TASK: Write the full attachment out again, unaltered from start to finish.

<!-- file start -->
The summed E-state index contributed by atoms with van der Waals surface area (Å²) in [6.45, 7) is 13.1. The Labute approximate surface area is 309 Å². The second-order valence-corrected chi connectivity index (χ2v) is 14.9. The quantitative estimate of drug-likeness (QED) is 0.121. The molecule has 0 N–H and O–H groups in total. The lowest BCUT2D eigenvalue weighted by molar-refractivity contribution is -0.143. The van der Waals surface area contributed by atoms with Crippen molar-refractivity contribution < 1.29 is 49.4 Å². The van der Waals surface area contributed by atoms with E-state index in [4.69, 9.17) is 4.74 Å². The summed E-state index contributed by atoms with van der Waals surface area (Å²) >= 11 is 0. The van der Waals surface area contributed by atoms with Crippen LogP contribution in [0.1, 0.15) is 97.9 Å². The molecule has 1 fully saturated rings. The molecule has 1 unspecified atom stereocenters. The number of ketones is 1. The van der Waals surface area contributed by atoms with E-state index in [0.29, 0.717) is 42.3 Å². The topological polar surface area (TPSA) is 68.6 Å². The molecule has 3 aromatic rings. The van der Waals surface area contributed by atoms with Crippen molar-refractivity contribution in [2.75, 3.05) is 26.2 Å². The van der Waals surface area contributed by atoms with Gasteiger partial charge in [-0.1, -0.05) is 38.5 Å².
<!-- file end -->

The summed E-state index contributed by atoms with van der Waals surface area (Å²) in [6.45, 7) is 13.1. The Labute approximate surface area is 309 Å². The second-order valence-corrected chi connectivity index (χ2v) is 14.9. The quantitative estimate of drug-likeness (QED) is 0.121. The molecule has 0 N–H and O–H groups in total. The lowest BCUT2D eigenvalue weighted by molar-refractivity contribution is -0.143. The van der Waals surface area contributed by atoms with Crippen molar-refractivity contribution < 1.29 is 49.4 Å². The van der Waals surface area contributed by atoms with E-state index in [4.69, 9.17) is 4.74 Å². The summed E-state index contributed by atoms with van der Waals surface area (Å²) >= 11 is 0. The van der Waals surface area contributed by atoms with Crippen LogP contribution in [0.1, 0.15) is 97.9 Å². The molecule has 1 fully saturated rings. The molecule has 1 unspecified atom stereocenters. The number of ketones is 1. The van der Waals surface area contributed by atoms with E-state index in [0.29, 0.717) is 42.3 Å². The topological polar surface area (TPSA) is 68.6 Å². The molecule has 3 aromatic rings. The van der Waals surface area contributed by atoms with Crippen molar-refractivity contribution in [2.75, 3.05) is 26.2 Å². The van der Waals surface area contributed by atoms with Gasteiger partial charge in [-0.1, -0.05) is 38.5 Å².